|Institution:||University of Colorado at Denver|
|Keywords:||Mathematics education; Elementary education|
|Full text PDF:||http://pqdtopen.proquest.com/#viewpdf?dispub=10112620|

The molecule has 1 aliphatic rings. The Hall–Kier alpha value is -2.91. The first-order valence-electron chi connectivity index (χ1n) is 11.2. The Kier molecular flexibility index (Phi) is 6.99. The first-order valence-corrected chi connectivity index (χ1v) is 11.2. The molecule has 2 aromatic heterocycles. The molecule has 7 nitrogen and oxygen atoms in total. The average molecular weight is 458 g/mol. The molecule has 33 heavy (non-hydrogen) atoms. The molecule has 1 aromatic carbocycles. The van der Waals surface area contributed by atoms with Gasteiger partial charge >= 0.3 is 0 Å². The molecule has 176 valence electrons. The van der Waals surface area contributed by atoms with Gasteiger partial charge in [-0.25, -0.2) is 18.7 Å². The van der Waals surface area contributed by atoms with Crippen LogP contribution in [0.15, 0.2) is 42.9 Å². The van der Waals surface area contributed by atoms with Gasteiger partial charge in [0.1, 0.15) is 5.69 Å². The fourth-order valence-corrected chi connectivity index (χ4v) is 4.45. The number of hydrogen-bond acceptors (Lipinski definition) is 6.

This study explored the impact of numbers used in instructional tasks on the construction and generalization of multiplicative reasoning by fourth grade students designated as having learning difficulties or disabilities in mathematics (SLDs). In particular, this study addressed the following research questions: (1) In what ways do SLDs’ conception of number as a composite unit afford or constrain transition to multiplicative reasoning? (2) Which specific numbers, used in instructional and/or assessment tasks, may support or interfere with SLDs’ progression from additive reasoning to multiplicative Double Counting (mDC)? Results suggested that in early participatory stages, using numbers with multiples familiar to the students, such as 2 and 5, promoted multiplicative solution paths (e.g., counting by fives while simultaneously keeping track of how many fives they have counted). This use of familiar numbers allowed for students’ reflection on their multiplicative thinking. Introduction of more difficult numbers—any number for which the child was yet to master multiples—tended to limit the multiplicative thinking and move students back to more known (additive) solution paths. In later participatory stages, the introduction of more difficult numbers promoted the progression within mDC.